Scottish Monarch. Known as "The Lion", he was the son of Henry, Earl of Hungtingdon and Adelicia de Warenne, and a grandson of King David I. He succeeded his brother Malcolm IV and was crowned on December 24, 1165 at Scone. A bold and brave man, he was somewhat ineffectual as a warrior. In 1174, during a skirmish with English troops at Alnwick, William was captured and imprisoned by England's Henry II, his former ally, at Falaise in Normandy. There William was forced to sign an oath of allegiance to Henry, which meant William held Scotland by permission only. All Scottish castles and garrisons were to be held by English forces, and the support of these troops fell on the Scots. This was known as the Treaty of Falaise. Scotland endured this humiliation and subservience for 15 years, while the support of the occupying English taxed the country into near poverty. But Richard the Lionheart had just become King of England, and he was in need of funds to mount the third Crusade to the Holy Land. In exchange for 10,000 merks of silver, Richard released William from the Treaty of Falaise, returning to Scotland all English-held castles.William married Ermengarde de Beaumont on September 5, 1186. They had one son and three daughters. Old and senile, William died at Stirling at the age of 74. William's personal banner, from which he got his nickname, featured a red lion rampant on a yellow field. This banner is still recognised and known today, as the royal standard of Scotland.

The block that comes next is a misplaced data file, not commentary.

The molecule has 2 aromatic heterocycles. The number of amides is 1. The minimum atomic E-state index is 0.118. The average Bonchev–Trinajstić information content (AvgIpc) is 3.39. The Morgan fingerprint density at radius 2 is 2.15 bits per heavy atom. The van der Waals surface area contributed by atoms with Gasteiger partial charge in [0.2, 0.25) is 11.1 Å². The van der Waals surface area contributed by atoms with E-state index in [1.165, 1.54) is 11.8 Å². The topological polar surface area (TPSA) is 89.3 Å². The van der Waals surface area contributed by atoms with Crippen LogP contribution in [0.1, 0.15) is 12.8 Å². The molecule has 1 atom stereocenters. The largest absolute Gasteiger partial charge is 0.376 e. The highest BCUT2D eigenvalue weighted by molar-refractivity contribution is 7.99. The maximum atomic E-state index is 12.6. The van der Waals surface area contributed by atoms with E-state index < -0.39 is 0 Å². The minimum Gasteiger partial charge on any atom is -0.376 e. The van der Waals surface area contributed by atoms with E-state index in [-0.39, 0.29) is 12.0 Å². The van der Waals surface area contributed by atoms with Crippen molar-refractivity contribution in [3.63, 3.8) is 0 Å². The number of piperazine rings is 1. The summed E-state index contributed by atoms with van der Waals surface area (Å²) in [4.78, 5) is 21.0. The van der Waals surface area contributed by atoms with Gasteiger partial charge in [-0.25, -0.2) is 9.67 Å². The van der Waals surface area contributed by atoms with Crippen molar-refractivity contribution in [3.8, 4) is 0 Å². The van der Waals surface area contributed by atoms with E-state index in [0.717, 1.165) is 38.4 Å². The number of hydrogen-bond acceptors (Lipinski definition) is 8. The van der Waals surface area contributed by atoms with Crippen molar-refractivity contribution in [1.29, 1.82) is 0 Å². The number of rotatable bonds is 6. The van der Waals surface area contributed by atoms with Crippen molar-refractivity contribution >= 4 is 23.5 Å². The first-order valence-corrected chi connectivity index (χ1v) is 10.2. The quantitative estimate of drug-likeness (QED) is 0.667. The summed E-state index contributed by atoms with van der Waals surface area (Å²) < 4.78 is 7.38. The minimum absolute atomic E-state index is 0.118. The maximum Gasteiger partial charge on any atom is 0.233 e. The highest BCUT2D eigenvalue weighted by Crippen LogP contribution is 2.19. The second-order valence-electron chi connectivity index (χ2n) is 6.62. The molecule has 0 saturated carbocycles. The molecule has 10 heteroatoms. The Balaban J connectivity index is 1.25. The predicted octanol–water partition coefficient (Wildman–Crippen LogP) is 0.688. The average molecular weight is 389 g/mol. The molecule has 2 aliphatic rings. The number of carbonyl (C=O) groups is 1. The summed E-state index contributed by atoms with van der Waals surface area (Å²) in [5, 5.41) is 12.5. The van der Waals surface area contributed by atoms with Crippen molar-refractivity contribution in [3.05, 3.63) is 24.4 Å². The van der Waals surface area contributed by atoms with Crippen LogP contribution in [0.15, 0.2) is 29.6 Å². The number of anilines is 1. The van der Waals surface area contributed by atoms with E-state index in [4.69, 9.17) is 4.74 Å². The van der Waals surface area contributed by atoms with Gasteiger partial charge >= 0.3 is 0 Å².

Bio by: Kristen Conrad
Ermengarde De Beaumont